5.Intensity of Practice Matters
Training should be continuous over long periods to encourage positive changes to the brain. Therapy usually needs to be intensive, especially in the case of motor speech disorders such as apraxia. Clients are encouraged to get in as many repetitions as possible, in order to promote change most quickly. Also, this principle supports regular therapy appointments rather than sporadic or spread-out appointments.
6. When to Start Treatment
There are optimal “windows” of opportunity for improvement. For example, we know that the preschool years are the prime time for stuttering therapy. Early intervention is ideal in the case of a developmental speech or language disorder. A lot of research points to the effectiveness of therapy initiated as soon as possible after a brain injury. Rehabilitative voice therapy usually should be initiated soon after laryngeal surgery or illness, after a short period of vocal rest.
7. Therapy Must Be Relevant and Meaningful
Training that is purposeful and related to the behaviour being trained will promote positive changes to the brain. Meaningful tasks enhance motivation and attention to task. Therapy tasks should be meaningful to the person, and the person should be involved in goal-setting to ensure that goals are relevant and meaningful to them.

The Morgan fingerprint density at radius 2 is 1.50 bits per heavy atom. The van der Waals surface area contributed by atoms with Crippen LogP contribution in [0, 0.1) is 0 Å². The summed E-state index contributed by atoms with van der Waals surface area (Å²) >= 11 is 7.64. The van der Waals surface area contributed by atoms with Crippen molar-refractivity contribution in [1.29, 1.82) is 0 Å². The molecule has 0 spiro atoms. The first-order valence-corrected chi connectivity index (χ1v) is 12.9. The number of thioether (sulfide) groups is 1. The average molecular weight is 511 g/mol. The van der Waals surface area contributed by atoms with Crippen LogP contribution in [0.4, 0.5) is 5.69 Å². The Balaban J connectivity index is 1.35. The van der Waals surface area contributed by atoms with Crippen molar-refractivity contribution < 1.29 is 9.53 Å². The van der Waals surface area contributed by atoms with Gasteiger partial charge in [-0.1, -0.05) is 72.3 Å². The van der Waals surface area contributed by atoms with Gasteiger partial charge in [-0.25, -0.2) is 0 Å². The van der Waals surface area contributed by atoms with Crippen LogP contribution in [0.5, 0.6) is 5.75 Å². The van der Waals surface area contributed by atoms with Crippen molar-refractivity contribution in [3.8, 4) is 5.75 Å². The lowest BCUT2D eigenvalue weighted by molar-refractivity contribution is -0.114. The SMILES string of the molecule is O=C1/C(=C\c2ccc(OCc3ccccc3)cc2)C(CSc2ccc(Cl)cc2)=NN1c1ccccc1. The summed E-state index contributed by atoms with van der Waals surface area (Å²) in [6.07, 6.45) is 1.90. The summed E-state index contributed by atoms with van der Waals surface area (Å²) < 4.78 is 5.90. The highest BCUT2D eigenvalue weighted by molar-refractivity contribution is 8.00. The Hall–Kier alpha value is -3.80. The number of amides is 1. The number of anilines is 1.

8. Age Matters
The brain can change and adapt at all ages, but it is more adaptable in younger compared to older people. There are differences in the brain structures and functions of an old and young brain, reflecting the changes in thinking that occur with ageing. A few different factors may influence brain changes due to ageing, including life experiences, and the amount of physical and mental activity engaged in regularly. It is brain plasticity that enables an ageing person to compensate for reducing thinking skills.
9. Transference Can Occur
Sometimes training in one skill can lead to improvements in related, untrained skills. This principle appears to contradict the principle of specificity (see #3 above). However, one study showed that “loud speech” therapy improved swallowing in a group of people with Parkinson’s Disease. Similarly, expiratory muscle strength training is reported to improve airway protection in people with neuromuscular disease, despite this not being directly trained. Much more research is needed, in order to understand whether these therapies were responsible for the enhancement of other behaviours or whether transference occurred regardless of the type of therapy.